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Turntables and Hum

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Graham Slee View Drop Down
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    Posted: 22 Jan 2016 at 9:24am
With the wider introduction of the magnetic phono cartridge from around 1968, along with the requirement to mains-safety earth non-double insulated turntables, came hum! Lots of it.

But people into hi-fi at that time tended to also be into hobby electronics and were quite well genned-up on a thing called "hum-loops", and knew how to solve them - or soon found out.

Because of the mains safety earth on the turntable as well as the mains safety earth on the amplifier, as soon as one connected the little black "earth" (or "grounding") wire between turntable and amplifier - which was supposed to make it all hum-free - it hummed!

The reason? Being safety-earthed at both ends it set-up what's known (or what was known then) as the hum-loop.

The only way to solve it was to disconnect the earth wire in the turntable mains plug! This made the turntable unsafe as far as the regulations were concerned, but any fault current would flow in the little black "earth" wire to the amplifier chassis, and via the amplifier to its mains-earth. Not ideal protection and against regulations, but if the owner accepted the risks, he/she got hum-free sound.

During the '70s the Japanese introduced the Technics and Pioneer hi-fi turntables which, intended for the world-wide market, could not rely on a mains-safety earth, and so had to be double-insulated, and were. The hum problem was solved!

Over the following years fewer people engaged in hobby electronics, and the "art of controlling hum" got forgotten about thanks to these new-fangled foreign turntables.

But then, by the (very) late '70s, a new breed of turntables came along, aimed at "better hi-fi". One of them made by Rega featured the Acos Lustre (Acos-Rega) tone-arm. This too worked hum-free. The reason being that like on the Technics and Pioneer decks, the Acos used a "5th" cartridge wire which thoroughly grounded (earthed) the entire arm tube and arm base.


(image courtessy of vinylengine.com)

However, the Acos tone-arm was the "elephant in the room" being a "brought-in" part. The new breed of hi-fi turntable makers wanted a hi-fi arm (snobbery? The Acos was a great tone-arm). The trouble being that most hi-fi tone-arms don't bother with the "5th" cartridge wire, and totally rely on the arm-bearings to ground out the arm tube.

Is that a good idea? Absolutely not! How can a lubricated bearing conduct the electrical pick-up noise (which causes hum) from the arm tube to the arm base, where the little black "earth" wire is connected to?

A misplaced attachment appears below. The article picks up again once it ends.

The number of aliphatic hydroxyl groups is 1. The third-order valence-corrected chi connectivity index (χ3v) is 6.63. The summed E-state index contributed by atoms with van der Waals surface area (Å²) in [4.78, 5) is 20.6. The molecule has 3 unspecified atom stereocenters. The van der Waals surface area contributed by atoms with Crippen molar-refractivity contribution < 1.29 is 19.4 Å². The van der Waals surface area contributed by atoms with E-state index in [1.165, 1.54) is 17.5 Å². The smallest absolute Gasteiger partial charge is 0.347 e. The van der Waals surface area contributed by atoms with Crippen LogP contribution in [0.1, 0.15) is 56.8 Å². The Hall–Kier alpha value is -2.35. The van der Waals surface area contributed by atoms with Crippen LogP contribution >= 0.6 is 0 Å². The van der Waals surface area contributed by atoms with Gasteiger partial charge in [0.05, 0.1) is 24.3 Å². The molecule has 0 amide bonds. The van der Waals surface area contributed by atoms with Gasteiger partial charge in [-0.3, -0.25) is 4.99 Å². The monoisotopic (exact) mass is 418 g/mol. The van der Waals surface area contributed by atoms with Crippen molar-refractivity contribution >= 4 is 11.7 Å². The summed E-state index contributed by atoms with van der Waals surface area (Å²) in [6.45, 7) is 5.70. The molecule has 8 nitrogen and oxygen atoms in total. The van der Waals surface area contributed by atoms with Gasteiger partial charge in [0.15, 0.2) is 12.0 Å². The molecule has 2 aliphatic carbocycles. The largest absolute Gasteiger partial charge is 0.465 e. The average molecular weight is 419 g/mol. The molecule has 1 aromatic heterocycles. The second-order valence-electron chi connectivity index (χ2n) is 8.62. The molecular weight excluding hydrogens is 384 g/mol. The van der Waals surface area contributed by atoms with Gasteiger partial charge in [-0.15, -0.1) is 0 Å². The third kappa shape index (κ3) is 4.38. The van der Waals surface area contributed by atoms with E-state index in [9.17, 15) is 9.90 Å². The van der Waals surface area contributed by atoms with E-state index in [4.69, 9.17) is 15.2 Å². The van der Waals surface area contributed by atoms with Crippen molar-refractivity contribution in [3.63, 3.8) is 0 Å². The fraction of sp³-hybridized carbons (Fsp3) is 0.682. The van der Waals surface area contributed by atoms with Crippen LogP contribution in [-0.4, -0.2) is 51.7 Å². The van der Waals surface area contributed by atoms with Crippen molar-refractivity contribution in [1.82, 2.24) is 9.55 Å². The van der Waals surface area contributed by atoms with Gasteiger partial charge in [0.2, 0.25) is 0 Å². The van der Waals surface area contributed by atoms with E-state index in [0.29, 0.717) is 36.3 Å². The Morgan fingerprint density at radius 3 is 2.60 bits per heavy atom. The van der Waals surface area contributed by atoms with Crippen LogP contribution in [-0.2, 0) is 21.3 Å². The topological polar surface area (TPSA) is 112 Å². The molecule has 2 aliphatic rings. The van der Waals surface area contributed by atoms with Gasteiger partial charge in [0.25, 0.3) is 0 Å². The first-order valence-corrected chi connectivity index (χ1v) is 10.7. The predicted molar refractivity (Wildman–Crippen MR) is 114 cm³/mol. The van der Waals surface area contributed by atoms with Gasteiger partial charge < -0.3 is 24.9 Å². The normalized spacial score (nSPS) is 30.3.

The answer is: very badly!

But that is often the case with "new-age" hi-fi turntables over the past 20-30 years to this day. You are totally reliant on bearing conduction to be hum-free, and it simply doesn't always work. Therefore because of the resistance between arm tube and arm base, hum can develop. It might not amount to very much, and often it varies between one tone-arm and the next because of variances in the "tightness" of the bearings, but we'd be better off without it.

You would think that arm manufacturers would have been rushing to solve the problem - after all it isn't hi-fi to have hum? Think again!

To be truly "hip" in hi-fi you use a moving coil cartridge. And if you do it actually lessens your chances of hum.

The hum noise in the poorly earthed arm-tube gets onto your music signal by it being induced into the cartridge. So if you are using a moving magnet cartridge which has lots of a thing called inductance, that hum is easily induced into it.

The moving coil cartridge doesn't have much inductance, and therefore much less hum is induced into it - it is very much quieter if not silent.

Therefore the "hip" hi-fi user doesn't have the problem and the arm manufacturer doesn't have a worry?? It's only the minority who use moving magnet cartridges who are aware.

This is such a shame as because we make (and love) moving magnet phono preamps which make moving magnet cartridges sound so good, the modern-age tone-arms without proper grounding introduce hum... and so often the lowly phono preamp gets the blame.

----------------------

Footnote: A number of other tone-arms of the '70s era made use of the "5th" cartridge wire grounding technique, and the "tell-tale" is usually the sighting of a small screw head (or two) under the arm tube just to the rear of the headshell, which is where the wire was attached.



Edited by Graham Slee - 02 Apr 2021 at 8:20am
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Drewan77 View Drop Down
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Post Options Post Options   Thanks (0) Thanks(0)   Quote Drewan77 Quote  Post ReplyReply Direct Link To This Post Posted: 22 Jan 2016 at 10:18am